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  • Transnasal Endoscopic Approach for Pediatric Skull Base Tumors: A Case Series

    Final Number:
    201

    Authors:
    Jennifer L. Quon MD; Peter H. Hwang MD; Michael S. B. Edwards MD, FACP, FACS

    Study Design:
    Other

    Subject Category:

    Meeting: Congress of Neurological Surgeons 2016 Annual Meeting

    Introduction: Transnasal endoscopic transphenoidal approaches are an essential technique for the resection of skull base tumors in adults. Originally devised and most commonly used to treat pituitary adenomas, they have also been used for a variety of other pathologies. However, in the pediatric population, sellar and suprasellar lesions have historically involved a craniotomy. Transnasal endoscopic transphenoidal techniques in children have only been reported as single case reports and only in regard to purely sellar lesions.

    Methods: We present the first reported series of transnasal endoscopic transphenoidal approaches for pediatric skull base tumors. We performed a retrospective review of pediatric patients at our institution who had undergone endoscopic transphenoidal approaches for either a biopsy or resection of their sellar or suprasellar lesions between 2000 and 2015.

    Results: Our series included 29 patients with ages ranging between 4 and 17-years old. Headache (59%), visual changes (55%), and diabetes insipidus (34%) were the predominant presenting symptoms. Twenty-six patients (90%) noted some improvement in their symptoms post-operatively. The majority of patients had secreting pituitary adenomas (38%) followed by Rathke cleft cysts/craniopharyngiomas (31%) and germinomas (13%). Other pathologies included lymphocytic hypophysitis, mature teratoma, and clival chordoma. Patients primarily underwent gross total resections (56%) with a low rate (27.5%) of reresection. Only two cases (7%) necessitated a subsequent craniotomy for tumor regrowth into anatomically challenging areas. Eleven (30%) patients had septal flaps, 17(46%) had fat grafts, and 13(45%) had intraoperative placement of a lumbar drain. Two patients (7%) had post-operative CSF leak. The majority of patients (79%) required hormonal supplementation following resection, with fewer requiring subsequent chemotherapy (24%) and radiation (24%).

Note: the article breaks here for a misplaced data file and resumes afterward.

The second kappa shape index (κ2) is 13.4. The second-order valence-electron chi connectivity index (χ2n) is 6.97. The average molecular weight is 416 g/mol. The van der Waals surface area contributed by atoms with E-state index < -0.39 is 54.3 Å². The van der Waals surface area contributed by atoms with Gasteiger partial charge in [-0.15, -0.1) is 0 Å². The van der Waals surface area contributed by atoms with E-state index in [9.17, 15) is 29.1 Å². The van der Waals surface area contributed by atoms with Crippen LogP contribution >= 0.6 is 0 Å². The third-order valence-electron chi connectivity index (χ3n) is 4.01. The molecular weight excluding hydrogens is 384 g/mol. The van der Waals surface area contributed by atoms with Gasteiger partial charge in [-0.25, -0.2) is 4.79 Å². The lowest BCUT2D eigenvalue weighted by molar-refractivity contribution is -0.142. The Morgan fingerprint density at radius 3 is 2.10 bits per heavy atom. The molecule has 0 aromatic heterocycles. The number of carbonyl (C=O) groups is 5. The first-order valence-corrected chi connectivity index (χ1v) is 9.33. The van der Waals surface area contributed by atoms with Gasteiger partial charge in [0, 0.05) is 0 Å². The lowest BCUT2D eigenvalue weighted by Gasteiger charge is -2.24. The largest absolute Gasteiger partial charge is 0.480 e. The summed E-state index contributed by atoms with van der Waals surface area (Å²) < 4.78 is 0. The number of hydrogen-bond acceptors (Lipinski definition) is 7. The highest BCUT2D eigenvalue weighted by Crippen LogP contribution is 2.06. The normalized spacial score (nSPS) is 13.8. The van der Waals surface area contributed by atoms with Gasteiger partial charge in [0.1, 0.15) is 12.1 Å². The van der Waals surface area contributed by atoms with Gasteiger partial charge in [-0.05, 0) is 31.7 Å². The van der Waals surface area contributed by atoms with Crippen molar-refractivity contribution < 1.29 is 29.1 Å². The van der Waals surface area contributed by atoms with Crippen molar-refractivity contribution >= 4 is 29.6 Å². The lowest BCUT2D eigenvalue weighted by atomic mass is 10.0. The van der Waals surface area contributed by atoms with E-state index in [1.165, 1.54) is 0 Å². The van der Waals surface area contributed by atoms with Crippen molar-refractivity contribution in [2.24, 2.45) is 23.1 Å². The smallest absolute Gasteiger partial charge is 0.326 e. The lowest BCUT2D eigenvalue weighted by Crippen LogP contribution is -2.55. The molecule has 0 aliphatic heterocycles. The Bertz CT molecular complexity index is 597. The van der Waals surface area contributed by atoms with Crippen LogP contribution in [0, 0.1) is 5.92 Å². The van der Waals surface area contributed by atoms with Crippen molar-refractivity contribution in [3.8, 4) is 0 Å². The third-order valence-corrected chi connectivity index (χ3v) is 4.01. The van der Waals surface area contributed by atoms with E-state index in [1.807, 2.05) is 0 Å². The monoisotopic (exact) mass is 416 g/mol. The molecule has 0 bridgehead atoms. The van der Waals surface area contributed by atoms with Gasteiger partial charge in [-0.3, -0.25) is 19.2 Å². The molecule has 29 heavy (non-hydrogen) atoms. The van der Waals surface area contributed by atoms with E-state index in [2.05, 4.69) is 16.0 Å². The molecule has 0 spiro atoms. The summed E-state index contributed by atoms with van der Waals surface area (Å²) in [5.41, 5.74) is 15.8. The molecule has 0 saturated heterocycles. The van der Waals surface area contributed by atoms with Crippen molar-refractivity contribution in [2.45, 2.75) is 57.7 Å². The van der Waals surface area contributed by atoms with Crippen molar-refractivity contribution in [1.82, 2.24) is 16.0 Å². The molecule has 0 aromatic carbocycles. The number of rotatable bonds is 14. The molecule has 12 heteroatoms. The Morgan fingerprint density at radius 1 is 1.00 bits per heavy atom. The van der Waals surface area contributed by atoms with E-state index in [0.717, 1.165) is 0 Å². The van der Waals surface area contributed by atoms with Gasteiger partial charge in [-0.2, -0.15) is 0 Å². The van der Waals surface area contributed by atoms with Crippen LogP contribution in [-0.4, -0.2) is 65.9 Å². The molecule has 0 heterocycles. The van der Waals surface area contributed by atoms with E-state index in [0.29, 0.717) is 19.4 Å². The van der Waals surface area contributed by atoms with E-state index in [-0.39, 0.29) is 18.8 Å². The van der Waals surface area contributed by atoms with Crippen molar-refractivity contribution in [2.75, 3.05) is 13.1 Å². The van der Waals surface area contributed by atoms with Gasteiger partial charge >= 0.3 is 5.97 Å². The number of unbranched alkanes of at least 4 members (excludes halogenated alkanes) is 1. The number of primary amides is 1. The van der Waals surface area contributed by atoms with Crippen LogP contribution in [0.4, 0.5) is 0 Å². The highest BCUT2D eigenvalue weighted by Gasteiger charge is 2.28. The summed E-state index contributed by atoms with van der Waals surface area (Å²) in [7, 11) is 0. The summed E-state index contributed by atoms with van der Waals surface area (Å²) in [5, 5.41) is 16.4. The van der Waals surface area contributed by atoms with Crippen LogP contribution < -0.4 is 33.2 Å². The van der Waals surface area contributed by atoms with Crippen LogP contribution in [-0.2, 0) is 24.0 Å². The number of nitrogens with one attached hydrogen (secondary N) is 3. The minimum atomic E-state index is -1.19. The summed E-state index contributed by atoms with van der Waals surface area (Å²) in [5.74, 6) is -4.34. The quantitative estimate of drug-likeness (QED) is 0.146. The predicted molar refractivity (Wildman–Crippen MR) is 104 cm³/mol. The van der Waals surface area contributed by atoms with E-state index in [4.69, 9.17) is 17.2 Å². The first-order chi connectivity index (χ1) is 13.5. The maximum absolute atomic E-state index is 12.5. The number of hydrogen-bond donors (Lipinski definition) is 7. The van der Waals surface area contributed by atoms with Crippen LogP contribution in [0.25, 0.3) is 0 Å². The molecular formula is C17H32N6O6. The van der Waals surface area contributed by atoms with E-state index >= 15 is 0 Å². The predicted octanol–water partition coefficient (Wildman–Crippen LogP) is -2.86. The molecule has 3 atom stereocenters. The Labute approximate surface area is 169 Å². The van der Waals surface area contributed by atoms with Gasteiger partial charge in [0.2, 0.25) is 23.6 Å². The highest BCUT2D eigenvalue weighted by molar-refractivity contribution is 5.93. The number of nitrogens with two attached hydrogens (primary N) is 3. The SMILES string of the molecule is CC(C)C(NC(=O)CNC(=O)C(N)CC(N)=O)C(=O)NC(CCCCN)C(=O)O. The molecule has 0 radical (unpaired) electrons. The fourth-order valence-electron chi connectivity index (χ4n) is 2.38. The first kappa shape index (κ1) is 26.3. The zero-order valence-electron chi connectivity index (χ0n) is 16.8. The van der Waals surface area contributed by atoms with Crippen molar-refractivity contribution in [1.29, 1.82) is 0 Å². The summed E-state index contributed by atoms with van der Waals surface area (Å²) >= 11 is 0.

Conclusions: Transnasal endoscopic transphenoidal approaches are preferable to craniotomy and are safe and effective for accessing sellar, suprasellar and parasellar lesions in children. Further refinement in technology will allow for more widespread use in the pediatric population.

    Patient Care: Our series advocates for a less invasive but highly effective approach for anatomically difficult tumors in the pediatric population

    Learning Objectives: By the conclusion of this session, participants should be able to: 1) Understand our institutional experience with transnasal endoscopic transphenoidal approaches in children 2) Describe the optimal settings in which to use this technique 3) Discuss possibilities for improving and expanding the use of transnasal endoscopic approaches in children

    References: 1. Ceylan S, Koc K, Anik I: Extended endoscopic approaches for midline skull-base lesions. Neurosurg Rev 32:309-319; discussion 318-309, 2009 2. Das K, Spencer W, Nwagwu CI, Schaeffer S, Wenk E, Weiss MH, et al: Approaches to the sellar and parasellar region: anatomic comparison of endonasal-transsphenoidal, sublabial-transsphenoidal, and transethmoidal approaches. Neurol Res 23:51-54, 2001 3. Gaillard S: The transition from microscopic to endoscopic transsphenoidal surgery in high-caseload neurosurgical centers: the experience of Foch Hospital. World Neurosurg 82:S116-120, 2014

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